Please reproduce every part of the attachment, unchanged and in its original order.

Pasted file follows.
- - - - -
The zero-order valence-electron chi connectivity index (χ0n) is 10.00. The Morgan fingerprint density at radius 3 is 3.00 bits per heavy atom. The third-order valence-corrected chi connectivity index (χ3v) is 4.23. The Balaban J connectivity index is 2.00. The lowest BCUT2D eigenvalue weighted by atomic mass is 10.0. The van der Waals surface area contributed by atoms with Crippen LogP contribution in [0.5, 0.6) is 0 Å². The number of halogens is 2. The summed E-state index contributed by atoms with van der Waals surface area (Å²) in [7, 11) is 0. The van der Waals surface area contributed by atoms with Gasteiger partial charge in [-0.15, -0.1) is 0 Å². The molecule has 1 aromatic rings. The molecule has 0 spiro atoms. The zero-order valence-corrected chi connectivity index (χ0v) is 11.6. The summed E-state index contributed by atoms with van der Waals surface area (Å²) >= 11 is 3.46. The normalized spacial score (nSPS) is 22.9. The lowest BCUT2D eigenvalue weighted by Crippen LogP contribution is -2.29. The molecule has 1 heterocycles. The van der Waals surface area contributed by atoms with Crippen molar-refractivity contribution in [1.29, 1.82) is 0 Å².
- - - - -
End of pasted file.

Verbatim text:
The zero-order valence-electron chi connectivity index (χ0n) is 10.00. The Morgan fingerprint density at radius 3 is 3.00 bits per heavy atom. The third-order valence-corrected chi connectivity index (χ3v) is 4.23. The Balaban J connectivity index is 2.00. The lowest BCUT2D eigenvalue weighted by atomic mass is 10.0. The van der Waals surface area contributed by atoms with Crippen LogP contribution in [0.5, 0.6) is 0 Å². The number of halogens is 2. The summed E-state index contributed by atoms with van der Waals surface area (Å²) in [7, 11) is 0. The van der Waals surface area contributed by atoms with Gasteiger partial charge in [-0.15, -0.1) is 0 Å². The molecule has 1 aromatic rings. The molecule has 0 spiro atoms. The zero-order valence-corrected chi connectivity index (χ0v) is 11.6. The summed E-state index contributed by atoms with van der Waals surface area (Å²) >= 11 is 3.46. The normalized spacial score (nSPS) is 22.9. The lowest BCUT2D eigenvalue weighted by Crippen LogP contribution is -2.29. The molecule has 1 heterocycles. The van der Waals surface area contributed by atoms with Crippen molar-refractivity contribution in [1.29, 1.82) is 0 Å².